If you elect to incur a debt, or if you elect to pay directly but fail to pay the entire amount due, you will receive a notice stating the total amount due. The notice will be sent when you return to pay status, your pay becomes sufficient, or you separate from employment. By electing to continue coverage you agree to repay the resulting debt in full and to allow the debt to be collected by withholdings from any salary payments to you from the Federal Government, up to (amount) . If the amount due cannot be withheld in full from salary, it will be recovered from a lump sum payment of accrued leave, income tax refunds, amounts payable under the Civil Service Retirement System or Federal Employees Retirement System, or any other source normally available for the recovery of a debt due the United States.
If you elect to pre-pay your premiums, the amount you prepay in advance may either be deducted from your pay or you may pay out-of-pocket.
Please check the appropriate space(s) below, sign, and return this notice to your employing office at: (address) .
After reading and understanding the above, I elect to:
_________ Submit direct payments
_________ Incur a debt
_________ Pre-pay premium
Refer questions to: (Name)
If you elect to continue coverage during leave without pay status or insufficient pay, you can choose either to pay the premiums directly or to incur a debt. Your employing office may also offer a pre-pay option.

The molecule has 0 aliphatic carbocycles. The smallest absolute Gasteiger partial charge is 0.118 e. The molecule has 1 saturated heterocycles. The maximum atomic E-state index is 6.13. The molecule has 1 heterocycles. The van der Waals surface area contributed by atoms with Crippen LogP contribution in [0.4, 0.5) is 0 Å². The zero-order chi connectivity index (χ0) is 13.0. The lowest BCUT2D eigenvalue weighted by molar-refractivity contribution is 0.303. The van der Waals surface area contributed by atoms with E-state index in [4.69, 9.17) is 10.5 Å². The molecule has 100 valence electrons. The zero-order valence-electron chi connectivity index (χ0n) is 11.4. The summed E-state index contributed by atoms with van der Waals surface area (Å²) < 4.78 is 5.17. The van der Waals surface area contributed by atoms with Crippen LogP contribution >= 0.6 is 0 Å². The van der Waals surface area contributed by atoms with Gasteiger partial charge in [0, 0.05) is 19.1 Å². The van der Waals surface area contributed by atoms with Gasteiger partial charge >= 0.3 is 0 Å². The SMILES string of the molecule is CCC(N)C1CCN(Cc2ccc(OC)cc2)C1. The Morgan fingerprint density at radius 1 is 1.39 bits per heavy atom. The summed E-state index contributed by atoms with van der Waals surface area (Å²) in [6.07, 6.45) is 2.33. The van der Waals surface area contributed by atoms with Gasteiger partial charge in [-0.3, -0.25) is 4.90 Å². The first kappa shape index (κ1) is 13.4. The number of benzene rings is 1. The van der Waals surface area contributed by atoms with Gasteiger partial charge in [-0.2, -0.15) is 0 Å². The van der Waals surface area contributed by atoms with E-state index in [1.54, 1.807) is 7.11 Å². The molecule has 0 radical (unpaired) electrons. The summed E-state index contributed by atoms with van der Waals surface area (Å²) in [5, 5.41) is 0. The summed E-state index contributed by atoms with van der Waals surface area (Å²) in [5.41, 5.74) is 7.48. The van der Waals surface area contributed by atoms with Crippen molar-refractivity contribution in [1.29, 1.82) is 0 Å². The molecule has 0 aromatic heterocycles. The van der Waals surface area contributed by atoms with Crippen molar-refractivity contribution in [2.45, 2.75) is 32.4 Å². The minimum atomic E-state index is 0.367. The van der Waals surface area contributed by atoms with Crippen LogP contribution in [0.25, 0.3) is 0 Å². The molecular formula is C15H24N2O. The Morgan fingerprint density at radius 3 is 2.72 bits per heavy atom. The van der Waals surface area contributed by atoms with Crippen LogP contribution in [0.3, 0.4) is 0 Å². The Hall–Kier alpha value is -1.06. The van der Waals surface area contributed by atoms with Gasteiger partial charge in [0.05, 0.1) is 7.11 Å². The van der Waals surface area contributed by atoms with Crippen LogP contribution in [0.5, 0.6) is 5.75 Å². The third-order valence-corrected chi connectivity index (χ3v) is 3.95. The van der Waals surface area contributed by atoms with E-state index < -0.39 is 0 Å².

You must still pay the employee share of health benefits premiums if you are in leave without pay status for an entire pay period, or if your pay during a pay period doesn't cover the full amount of withholdings due, unless you want your enrollment to terminate. Your employing office must notify you of the choices available to you and provide you with a method to make direct premium payments.
If you elect to continue your enrollment but you don't make direct premium payments, your employing office must advance you enough pay to cover the employee share of the premiums, as explained below. See "Employing Office Notification" for notification requirements when you enter leave without pay status or when your pay becomes insufficient to make the withholdings.
Under this option, you pay your share of FEHB premiums directly to your employing agency while on leave without pay. These payments generally will be made with after-tax monies, since there is no pay from which to make deductions.
If you choose this option, you are agreeing that if you do not pay the premiums, you will be incurring a debt to your employing office. You will have to repay this amount once you return to pay status. If you do not return to work or your employing office cannot recover the debt in full from your salary, it may recover the debt from:
Under the catch-up option, you agree in advance of the leave without pay period that:
The repayment of the amount owed will be treated on a pre-tax basis, if it's deducted from pay and you participate in premium conversion at the time the deduction is made.
If you choose to repay the amount owed to your agency directly out-of-pocket your taxable income is not reduced.
Your agency may (but is not required to) offer you the option to prepay your FEHB premiums from salary before you go on a period of leave without pay.